LANCASTER, Wis. — The release of Wisconsin Gov. Tony Evers’ 2019-21 biennium budget proposal in late February has generated waves among southwest Wisconsin residents.

Grant County residents expressed their support and frustrations with the $83.4 billion spending plan Thursday at a legislative listening session, hosted by state Rep. Travis Tranel, R-Cuba City, and Sen. Howard Marklein, R-Spring Green.

More than 50 people attended the event, held at the Schreiner Memorial Library in Lancaster.

Republican lawmakers have characterized the proposal’s 11 percent spending increase as unrealistic and pledged to construct a new budget using current spending levels as a base, but some of the Democratic governor’s supporters in the audience said the changes are long overdue following a partisan change in the state’s executive branch.

“We’ve got a lot of making up to do,” said Donna Swanson, of Platteville. “We’ve had eight years of spending being restricted in a lot of these areas.”


David Lambert, Grant County highway commissioner, urged Marklein and Tranel to support increases to general transportation aid the state provides to counties.

“We did get some increases a couple years ago in our general transportation aid for the counties, but we are still below what we got in 2009,” he said.

According to county figures, the state provided $1.3 million in 2019, compared to $1.7 million in 2009 inflation-adjusted dollars.

Wisconsin road conditions have been characterized as among the worst in the Midwest. A 2017 report from the Legislative Audit Bureau indicated that only 32 percent of state highways were classified in good condition, compared to 63 percent of all U.S. highways.

Evers’ proposal allocates $6.6 billion to transportation projects, which includes $320 million for highway building and resurfacing and a 10 percent increase in county and local government transportation aid.

To finance much of the increased spending, the governor has proposed an 8-cent increase to the state’s gas tax and reinstitution of price indexing.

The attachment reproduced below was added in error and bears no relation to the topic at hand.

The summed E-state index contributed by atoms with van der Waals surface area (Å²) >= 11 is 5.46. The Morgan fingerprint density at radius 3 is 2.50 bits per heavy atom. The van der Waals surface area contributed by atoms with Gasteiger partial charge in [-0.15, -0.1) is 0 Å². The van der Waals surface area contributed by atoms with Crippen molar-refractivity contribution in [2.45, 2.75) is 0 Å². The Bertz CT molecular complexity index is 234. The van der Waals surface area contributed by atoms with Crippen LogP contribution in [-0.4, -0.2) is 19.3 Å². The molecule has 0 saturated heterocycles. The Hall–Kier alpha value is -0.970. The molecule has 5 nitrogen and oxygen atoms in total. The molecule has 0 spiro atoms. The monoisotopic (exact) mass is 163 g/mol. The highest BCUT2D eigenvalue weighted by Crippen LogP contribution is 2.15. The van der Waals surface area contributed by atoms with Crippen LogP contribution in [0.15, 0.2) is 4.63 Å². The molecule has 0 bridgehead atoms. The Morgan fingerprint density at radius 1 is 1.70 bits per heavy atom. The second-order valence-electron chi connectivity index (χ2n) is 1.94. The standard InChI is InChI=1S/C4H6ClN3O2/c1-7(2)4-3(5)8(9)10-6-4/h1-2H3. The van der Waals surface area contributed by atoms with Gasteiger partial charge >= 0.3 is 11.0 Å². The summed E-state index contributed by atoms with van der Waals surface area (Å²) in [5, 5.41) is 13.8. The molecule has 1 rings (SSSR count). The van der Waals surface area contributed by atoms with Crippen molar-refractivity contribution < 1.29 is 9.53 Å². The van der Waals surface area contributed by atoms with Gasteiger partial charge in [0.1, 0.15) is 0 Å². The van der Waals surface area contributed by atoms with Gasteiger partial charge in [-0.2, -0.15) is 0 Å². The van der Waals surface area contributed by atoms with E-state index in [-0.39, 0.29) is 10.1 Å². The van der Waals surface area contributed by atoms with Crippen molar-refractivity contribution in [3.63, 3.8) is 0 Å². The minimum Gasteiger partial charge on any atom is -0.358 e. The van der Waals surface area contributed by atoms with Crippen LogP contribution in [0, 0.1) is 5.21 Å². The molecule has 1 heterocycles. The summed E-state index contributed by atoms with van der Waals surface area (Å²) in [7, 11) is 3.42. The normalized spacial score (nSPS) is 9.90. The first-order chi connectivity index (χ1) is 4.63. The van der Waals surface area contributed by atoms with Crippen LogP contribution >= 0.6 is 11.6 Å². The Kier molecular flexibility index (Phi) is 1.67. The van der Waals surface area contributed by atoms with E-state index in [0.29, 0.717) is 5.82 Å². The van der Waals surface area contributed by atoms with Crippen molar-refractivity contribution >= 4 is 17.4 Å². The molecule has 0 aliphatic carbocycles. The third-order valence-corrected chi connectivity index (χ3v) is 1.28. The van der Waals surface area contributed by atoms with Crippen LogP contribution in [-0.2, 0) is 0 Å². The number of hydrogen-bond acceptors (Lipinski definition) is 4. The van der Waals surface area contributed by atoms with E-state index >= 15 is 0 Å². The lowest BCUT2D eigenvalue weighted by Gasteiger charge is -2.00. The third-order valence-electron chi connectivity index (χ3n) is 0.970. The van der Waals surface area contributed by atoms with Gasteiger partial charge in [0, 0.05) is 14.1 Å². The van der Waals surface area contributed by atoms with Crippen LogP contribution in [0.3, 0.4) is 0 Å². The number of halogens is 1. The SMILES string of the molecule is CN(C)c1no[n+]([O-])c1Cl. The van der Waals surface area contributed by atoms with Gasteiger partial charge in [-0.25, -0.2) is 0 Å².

Marklein expressed reservations that transportation aid might be shuttled to the state’s metro areas to the neglect of projects in southwest Wisconsin.

“I’m probably more concerned about where the transportation money goes than I am about whether we have an 8-cent gas tax increase,” he said.


Cassville resident Susan Krause urged the legislators to prioritize water quality initiatives as they build the budget.

Her concern was spurred by findings from a regional well-testing survey. The results, released in January, indicated that nearly half of private wells tested in southwest Wisconsin were contaminated with nitrates and harmful bacteria.

A different study conducted in eastern Wisconsin found that farms were the primary source of contamination, not septic systems, but whether the findings can be generalized to Grant County is uncertain.

Meanwhile, farmers are in a tough place with depressed prices, Krause said.

“There has got to be middle ground where we can help protect our farmers and also help protect our water,” she said.

Evers, who has declared 2019 the “year of clean drinking water,” proposed in his budget the creation of a Bureau of Natural Resources Science within the Department of Natural Resources, and added five new science positions to research water quality.

Evers would also borrow nearly $70 million for water quality initiatives and lead pipe replacement.

In January, the Speaker’s Task Force on Water Quality was created. The task force, of which Tranel is a member, will hold multiple hearings in coming months before generating policy recommendations.

“I think our groundwater issues, we can probably come to some sort of agreement there,” Tranel said of the governor’s proposals.